Photo originally published Aug. 17, 1959
There wasn't an orange cone in sight on this day in 1959, when Minneapolis, Richfield and Bloomington joined forces to open the Twin Cities' first stretch of interstate: I-35W from 56th Street to 106th Street.
The honor of the ceremonial first crossing went to William "Torchy" Peden, a retired champion bicycle racer who happened to be Canadian but lived in Bloomington at the time. (He was called "Torchy" because of his red hair.) After the ceremony, Peden made the dreams of area kids come true by leading a series of bicycle races — right down the middle of the new interstate.
That stretch of roadway had been in the planning stages since the 1930s. It finally saw the light of day thanks to the Federal-Aid Highway Act of 1956, which President Dwight D. Eisenhower had signed into law. The Minnesota River bridge opened in 1960, allowing 35W to stretch down to Hwy. 13 in Burnsville.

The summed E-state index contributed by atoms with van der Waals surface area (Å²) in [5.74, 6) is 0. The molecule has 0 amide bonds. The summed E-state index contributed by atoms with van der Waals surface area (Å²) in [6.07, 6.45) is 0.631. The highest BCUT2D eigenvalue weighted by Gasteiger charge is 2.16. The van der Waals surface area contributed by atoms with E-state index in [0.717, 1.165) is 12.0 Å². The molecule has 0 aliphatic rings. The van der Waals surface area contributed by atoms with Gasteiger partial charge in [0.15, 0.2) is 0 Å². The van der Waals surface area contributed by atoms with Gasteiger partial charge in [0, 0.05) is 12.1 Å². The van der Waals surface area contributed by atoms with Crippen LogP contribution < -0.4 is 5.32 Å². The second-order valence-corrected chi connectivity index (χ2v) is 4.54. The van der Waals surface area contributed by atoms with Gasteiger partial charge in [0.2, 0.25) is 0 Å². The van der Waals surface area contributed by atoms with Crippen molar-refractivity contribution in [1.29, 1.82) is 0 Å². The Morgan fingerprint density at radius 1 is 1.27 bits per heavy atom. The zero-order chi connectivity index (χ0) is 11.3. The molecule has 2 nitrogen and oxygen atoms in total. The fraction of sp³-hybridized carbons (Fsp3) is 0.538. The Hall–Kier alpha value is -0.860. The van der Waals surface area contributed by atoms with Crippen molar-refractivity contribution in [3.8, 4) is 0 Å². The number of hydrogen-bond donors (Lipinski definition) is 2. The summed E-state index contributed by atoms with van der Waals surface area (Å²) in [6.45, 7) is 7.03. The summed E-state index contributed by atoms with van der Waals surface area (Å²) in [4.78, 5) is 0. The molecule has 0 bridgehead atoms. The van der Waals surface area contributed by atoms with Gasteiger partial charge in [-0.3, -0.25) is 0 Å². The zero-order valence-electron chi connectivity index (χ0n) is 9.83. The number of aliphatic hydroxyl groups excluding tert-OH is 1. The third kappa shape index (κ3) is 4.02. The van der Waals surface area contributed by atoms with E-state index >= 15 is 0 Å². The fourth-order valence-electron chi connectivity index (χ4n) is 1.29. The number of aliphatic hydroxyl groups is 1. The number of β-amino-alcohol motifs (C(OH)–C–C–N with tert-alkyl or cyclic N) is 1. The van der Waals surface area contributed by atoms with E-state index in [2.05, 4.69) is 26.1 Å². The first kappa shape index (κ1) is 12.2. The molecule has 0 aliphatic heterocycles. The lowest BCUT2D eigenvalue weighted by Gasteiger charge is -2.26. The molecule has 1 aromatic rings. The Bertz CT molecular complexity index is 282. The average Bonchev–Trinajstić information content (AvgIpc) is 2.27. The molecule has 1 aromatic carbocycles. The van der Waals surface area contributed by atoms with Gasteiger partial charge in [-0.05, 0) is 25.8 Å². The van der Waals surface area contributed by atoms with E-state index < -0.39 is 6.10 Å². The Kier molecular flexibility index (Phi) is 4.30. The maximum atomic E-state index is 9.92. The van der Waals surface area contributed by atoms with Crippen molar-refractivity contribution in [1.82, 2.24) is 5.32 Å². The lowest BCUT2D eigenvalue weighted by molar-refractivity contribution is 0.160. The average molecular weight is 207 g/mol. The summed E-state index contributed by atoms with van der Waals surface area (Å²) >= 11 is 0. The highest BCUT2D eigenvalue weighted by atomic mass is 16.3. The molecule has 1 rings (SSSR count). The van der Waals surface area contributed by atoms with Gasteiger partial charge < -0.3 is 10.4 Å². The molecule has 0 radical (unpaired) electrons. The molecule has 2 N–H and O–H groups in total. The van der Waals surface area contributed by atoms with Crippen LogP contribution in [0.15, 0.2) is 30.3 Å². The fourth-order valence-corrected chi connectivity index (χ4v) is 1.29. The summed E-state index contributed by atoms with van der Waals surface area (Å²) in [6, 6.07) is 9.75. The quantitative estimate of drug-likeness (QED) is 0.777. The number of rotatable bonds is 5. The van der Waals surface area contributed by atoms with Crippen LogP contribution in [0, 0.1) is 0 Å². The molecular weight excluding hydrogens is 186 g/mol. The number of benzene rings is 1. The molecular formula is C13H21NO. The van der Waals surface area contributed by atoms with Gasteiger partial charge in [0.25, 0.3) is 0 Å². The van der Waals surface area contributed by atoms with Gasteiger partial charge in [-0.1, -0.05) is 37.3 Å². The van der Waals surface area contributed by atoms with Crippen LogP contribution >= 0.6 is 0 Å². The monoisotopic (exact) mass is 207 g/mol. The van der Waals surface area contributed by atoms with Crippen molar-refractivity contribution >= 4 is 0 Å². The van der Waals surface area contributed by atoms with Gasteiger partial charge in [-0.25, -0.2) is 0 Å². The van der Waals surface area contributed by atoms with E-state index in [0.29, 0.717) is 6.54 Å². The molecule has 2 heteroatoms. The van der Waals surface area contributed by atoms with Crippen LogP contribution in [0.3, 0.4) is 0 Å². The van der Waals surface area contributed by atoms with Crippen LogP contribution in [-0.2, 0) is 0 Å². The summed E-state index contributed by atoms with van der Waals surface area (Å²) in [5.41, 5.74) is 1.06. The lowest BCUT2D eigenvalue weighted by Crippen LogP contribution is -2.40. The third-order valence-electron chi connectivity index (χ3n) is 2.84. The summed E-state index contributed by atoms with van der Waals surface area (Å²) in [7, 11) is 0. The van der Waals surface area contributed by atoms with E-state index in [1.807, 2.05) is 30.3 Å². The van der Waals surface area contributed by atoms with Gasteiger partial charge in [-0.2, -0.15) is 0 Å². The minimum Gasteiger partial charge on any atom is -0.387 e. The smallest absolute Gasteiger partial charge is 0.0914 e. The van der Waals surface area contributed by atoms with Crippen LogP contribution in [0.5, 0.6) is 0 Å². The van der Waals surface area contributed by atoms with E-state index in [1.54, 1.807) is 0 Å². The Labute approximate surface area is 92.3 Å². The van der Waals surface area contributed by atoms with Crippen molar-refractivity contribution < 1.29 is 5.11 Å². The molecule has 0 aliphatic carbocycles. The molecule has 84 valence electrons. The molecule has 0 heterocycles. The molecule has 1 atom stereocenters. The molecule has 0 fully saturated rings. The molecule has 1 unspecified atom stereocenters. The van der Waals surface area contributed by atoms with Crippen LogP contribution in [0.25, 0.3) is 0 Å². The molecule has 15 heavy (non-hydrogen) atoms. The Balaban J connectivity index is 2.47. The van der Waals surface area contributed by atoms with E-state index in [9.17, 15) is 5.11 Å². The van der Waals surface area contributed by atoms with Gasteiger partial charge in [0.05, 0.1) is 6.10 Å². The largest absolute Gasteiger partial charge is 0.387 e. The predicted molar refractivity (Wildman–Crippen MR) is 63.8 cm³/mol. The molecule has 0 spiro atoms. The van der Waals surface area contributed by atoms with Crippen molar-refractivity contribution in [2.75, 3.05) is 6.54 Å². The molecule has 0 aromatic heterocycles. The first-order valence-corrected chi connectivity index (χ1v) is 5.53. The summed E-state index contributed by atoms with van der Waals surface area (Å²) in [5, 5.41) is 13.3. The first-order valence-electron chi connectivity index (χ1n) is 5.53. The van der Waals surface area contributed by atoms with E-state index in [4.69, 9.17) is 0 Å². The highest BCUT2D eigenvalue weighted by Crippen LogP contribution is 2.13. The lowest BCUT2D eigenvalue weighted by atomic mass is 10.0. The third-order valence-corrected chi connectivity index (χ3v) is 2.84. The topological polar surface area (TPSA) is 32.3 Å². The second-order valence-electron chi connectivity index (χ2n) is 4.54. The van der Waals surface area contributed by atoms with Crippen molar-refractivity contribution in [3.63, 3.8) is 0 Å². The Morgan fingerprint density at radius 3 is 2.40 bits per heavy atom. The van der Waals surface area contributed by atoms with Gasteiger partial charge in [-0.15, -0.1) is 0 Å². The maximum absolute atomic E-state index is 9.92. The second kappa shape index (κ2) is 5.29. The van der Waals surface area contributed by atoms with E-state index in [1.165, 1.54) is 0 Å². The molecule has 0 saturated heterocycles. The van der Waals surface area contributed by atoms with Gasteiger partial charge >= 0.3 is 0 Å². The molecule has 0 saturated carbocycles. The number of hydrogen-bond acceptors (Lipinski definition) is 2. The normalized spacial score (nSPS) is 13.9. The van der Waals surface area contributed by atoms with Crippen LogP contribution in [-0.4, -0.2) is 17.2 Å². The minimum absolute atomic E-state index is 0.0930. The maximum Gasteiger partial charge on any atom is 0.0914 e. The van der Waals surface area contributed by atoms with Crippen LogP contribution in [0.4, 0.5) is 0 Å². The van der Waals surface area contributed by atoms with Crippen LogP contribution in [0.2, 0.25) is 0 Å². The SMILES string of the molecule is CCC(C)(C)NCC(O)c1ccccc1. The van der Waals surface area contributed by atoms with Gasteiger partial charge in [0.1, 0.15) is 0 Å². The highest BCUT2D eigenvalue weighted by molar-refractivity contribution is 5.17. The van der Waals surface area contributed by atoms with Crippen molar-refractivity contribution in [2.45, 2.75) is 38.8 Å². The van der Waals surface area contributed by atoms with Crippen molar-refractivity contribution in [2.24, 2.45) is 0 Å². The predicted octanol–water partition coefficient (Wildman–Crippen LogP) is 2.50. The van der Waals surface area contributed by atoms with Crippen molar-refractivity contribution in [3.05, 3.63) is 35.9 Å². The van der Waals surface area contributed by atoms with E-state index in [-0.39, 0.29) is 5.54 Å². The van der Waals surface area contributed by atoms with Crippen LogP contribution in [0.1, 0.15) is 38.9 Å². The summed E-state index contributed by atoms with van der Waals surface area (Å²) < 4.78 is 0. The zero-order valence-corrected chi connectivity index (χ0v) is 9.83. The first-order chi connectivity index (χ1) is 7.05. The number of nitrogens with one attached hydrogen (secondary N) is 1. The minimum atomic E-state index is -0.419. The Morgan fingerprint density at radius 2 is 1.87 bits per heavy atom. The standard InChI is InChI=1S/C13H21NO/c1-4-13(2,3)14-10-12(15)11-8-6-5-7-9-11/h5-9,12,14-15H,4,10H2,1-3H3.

But while some viewed the interstate as a sign of progress, others saw limitations.
Access to the interstate was limited and critics were unhappy that the wide stretch of concrete had isolated neighborhoods and the businesses along Lake Street.
And while 35W was supposed to make traveling more efficient, gridlock was already occurring by 1969.
Eisenhower might have been disappointed.
The bill he signed into law a decade earlier aimed to create 41,000 miles of National System of Interstate and Defense Highways that would "eliminate unsafe roads, inefficient routes, traffic jams and all of the other things that got in the way of 'speedy, safe transcontinental travel.' "
Today, 35W carries more than 200,000 vehicles daily, and there are usually a few orange cones in sight.